Senior house-sharing: Is it right for you?

Joan Koczor Maricopa
Joan Koczor

It may have started with “The Golden Girls,” the 1980s sitcom featuring the lives and interactions of four older women with diverse backgrounds who have become roommates.

Many seniors who are living on Social Security or retirement benefits may find it difficult to maintain the living situation they had during their working years. In an increasingly expensive world, living on a fixed income comes with challenges – in particular, the expense and maintenance of maintaining their current living arrangement.

In recent years, senior house-sharing has been gaining popularity as an affordable arrangement. Finding senior roommates to share the cost of housing in a traditional home can avoid the costs of nursing homes or other care facilities.

Cost savings

Saving money on shared expenses is a major upside to senior home-sharing. Older adults opting to live together can save on rent, groceries, utilities, transportation and everyday expenses.


The loss of a spouse or a decreasing social network can leave a senior socially isolated. Having another person at home provides help when needed, as in the case of falling or needing medical care or assisting with household responsibilities, which makes independent living possible by eliminating a few of the hazards of being alone.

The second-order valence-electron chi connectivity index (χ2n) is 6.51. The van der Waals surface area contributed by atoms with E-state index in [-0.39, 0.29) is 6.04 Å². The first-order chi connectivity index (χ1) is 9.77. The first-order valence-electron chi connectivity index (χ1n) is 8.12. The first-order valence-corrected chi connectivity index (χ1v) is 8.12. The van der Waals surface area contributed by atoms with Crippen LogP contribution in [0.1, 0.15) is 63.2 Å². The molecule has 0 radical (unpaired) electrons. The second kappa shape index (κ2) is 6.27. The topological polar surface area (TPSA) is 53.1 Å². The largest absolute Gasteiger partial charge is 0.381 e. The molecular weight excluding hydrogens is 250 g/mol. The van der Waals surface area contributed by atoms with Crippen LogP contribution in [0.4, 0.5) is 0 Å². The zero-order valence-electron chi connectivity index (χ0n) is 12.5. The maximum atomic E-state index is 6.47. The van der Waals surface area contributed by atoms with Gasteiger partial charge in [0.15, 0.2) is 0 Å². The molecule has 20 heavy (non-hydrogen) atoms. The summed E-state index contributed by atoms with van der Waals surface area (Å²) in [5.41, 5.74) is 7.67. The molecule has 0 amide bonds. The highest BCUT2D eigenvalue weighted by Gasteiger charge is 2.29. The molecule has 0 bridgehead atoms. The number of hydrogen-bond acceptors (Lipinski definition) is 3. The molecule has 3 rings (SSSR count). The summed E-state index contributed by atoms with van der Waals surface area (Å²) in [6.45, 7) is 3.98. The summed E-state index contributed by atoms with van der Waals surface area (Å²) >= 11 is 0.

A recent government study reports the increasing social isolation among seniors has several risk factors, depression and failing health among them. A roommate can reduce the feelings of social isolation and possibly provide a meaningful friendship.

As independent living becomes more challenging, the roommate option can be increasingly attractive, enabling people to stay in their homes and find interesting companions.

Keep in mind not all roommates are good ones. A contractual arrangement should be required with an escape clause in the event things do not work out. Every potential roommate should be thoroughly evaluated with background checks.

The more information you have about that person can save you time and money in the future should the living arrangement not work out.

Joan Koczor is a senior advocate and a member of the Age-Friendly Maricopa Advisory Committee.

This column appears in the August issue of InMaricopa.